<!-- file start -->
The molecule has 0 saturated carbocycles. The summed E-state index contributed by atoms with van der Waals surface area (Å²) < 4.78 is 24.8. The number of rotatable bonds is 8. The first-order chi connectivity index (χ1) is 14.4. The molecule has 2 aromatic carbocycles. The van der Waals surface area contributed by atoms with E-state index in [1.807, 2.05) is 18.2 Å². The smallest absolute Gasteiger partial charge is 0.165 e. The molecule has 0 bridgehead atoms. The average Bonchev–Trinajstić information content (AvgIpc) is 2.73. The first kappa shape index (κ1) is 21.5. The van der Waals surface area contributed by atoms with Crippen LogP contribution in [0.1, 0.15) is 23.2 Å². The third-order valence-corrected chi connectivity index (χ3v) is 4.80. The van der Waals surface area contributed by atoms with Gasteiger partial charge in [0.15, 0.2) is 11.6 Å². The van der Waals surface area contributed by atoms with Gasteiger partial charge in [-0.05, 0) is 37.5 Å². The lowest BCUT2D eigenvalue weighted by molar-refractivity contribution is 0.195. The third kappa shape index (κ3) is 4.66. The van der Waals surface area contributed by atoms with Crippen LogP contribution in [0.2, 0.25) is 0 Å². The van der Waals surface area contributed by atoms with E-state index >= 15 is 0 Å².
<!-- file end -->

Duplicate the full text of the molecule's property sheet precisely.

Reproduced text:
The molecule has 0 saturated carbocycles. The summed E-state index contributed by atoms with van der Waals surface area (Å²) < 4.78 is 24.8. The number of rotatable bonds is 8. The first-order chi connectivity index (χ1) is 14.4. The molecule has 2 aromatic carbocycles. The van der Waals surface area contributed by atoms with E-state index in [1.807, 2.05) is 18.2 Å². The smallest absolute Gasteiger partial charge is 0.165 e. The molecule has 0 bridgehead atoms. The average Bonchev–Trinajstić information content (AvgIpc) is 2.73. The first kappa shape index (κ1) is 21.5. The van der Waals surface area contributed by atoms with Crippen LogP contribution in [0.1, 0.15) is 23.2 Å². The third-order valence-corrected chi connectivity index (χ3v) is 4.80. The van der Waals surface area contributed by atoms with Gasteiger partial charge in [0.15, 0.2) is 11.6 Å². The van der Waals surface area contributed by atoms with Gasteiger partial charge in [-0.05, 0) is 37.5 Å². The lowest BCUT2D eigenvalue weighted by molar-refractivity contribution is 0.195. The third kappa shape index (κ3) is 4.66. The van der Waals surface area contributed by atoms with Crippen LogP contribution in [0.2, 0.25) is 0 Å². The van der Waals surface area contributed by atoms with E-state index >= 15 is 0 Å².